2: Sketch Scheme
Following my articles summarising the RIBA Plan of Works, this article continues from Stage 1: Surveys. I will be writing a series of articles going into more detail on each stage to help people better understand the process by which architects work. This article covers Stage 2: Sketch Scheme.
What's the Point?
The brief is an ever-evolving part of the process, from start to finish, so don't expect it to be cemented by now, or even by the end of this stage. However, our first question is "What's the point?"; unless we understand why you've engaged in the process, we're unlikely to be able to deliver what you want. In many cases, we shape and change the brief from the one given us to be able to deliver the reasoning behind the development much more effectively.
Once we've outlined the brief, we can work with you to come up with the 'big idea'. What's going to drive the scheme home, bring it the 'wow factor' or ensure that you get what you're looking for? It's even possible that we'll design what you've asked for, but when you see it, you realise that it's not going to work for you! This is the hardest stage for us to programme, as the success of this stage depends on how well we communicate together and how many times we may need to re-work the design until we've got a runner.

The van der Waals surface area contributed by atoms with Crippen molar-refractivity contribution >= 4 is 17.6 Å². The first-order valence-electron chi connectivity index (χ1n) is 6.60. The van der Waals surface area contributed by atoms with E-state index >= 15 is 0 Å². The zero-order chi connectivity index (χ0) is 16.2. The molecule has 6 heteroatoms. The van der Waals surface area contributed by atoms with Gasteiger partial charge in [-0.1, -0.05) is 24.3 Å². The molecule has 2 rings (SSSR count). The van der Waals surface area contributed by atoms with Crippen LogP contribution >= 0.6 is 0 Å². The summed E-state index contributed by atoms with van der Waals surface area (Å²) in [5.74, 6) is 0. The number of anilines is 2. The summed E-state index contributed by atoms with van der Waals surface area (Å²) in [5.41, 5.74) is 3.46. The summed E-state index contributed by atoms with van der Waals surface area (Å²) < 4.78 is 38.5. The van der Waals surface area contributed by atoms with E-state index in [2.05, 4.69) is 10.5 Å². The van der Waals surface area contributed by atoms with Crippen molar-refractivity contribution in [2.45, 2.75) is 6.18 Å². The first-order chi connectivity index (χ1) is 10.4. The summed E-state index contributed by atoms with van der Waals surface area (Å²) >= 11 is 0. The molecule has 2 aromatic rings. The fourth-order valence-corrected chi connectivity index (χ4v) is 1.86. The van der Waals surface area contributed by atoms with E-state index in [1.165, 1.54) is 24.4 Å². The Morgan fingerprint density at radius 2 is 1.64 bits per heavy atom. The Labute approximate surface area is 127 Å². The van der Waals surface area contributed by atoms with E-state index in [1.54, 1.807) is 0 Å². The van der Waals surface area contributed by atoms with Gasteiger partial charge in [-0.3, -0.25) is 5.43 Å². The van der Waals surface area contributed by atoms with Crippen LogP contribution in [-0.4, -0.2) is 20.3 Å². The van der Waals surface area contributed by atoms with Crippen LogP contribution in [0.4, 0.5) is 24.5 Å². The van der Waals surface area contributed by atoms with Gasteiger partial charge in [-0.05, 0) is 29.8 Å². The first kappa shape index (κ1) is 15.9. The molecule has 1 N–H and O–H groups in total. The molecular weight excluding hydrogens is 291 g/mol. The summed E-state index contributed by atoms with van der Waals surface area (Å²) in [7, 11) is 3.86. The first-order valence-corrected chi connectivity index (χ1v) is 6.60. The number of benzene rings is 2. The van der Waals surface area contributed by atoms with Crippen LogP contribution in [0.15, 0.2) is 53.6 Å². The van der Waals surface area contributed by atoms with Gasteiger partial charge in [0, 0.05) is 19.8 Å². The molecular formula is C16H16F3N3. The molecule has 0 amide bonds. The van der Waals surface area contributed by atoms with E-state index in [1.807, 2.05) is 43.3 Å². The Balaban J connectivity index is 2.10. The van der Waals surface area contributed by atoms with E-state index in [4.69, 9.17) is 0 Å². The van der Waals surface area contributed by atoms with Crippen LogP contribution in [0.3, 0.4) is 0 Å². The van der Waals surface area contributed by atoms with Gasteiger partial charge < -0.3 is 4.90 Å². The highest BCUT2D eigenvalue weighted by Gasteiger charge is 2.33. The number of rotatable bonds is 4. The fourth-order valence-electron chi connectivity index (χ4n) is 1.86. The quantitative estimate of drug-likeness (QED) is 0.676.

Don't be upset if the first set of drawings aren't what you expected. Turning a verbal description into a 3D built form is no easy task. Telling us why you don't like something is often more valuable than telling us what you do like and will help us develop the design.
It's also important that we have preliminary strategies for delivering the scheme. A good example would be if you're building up to your boundary - can you get permission and access to scaffold on the neighbouring land? This could derail the scheme before we start, so it's important that we have at least a basic confidence that the scheme can actually be built and achieve the various permissions required. We may also need to consult with other professionals at this stage for their input on costs, ecology, structure etc.
Health & Safety
In the 21st Century this starts before we've even sketched the first line, but don't worry, it's just professionally guided common sense. We'll need to know anything that may affect health & safety from the beginning, e.g. will you be using the site/building during the construction phase, or are you aware of any potential issues?
Once we're all agreed with the design, we'll check again that this meets your brief, or if the brief needs to evolve again. Then, we can more to the next stage.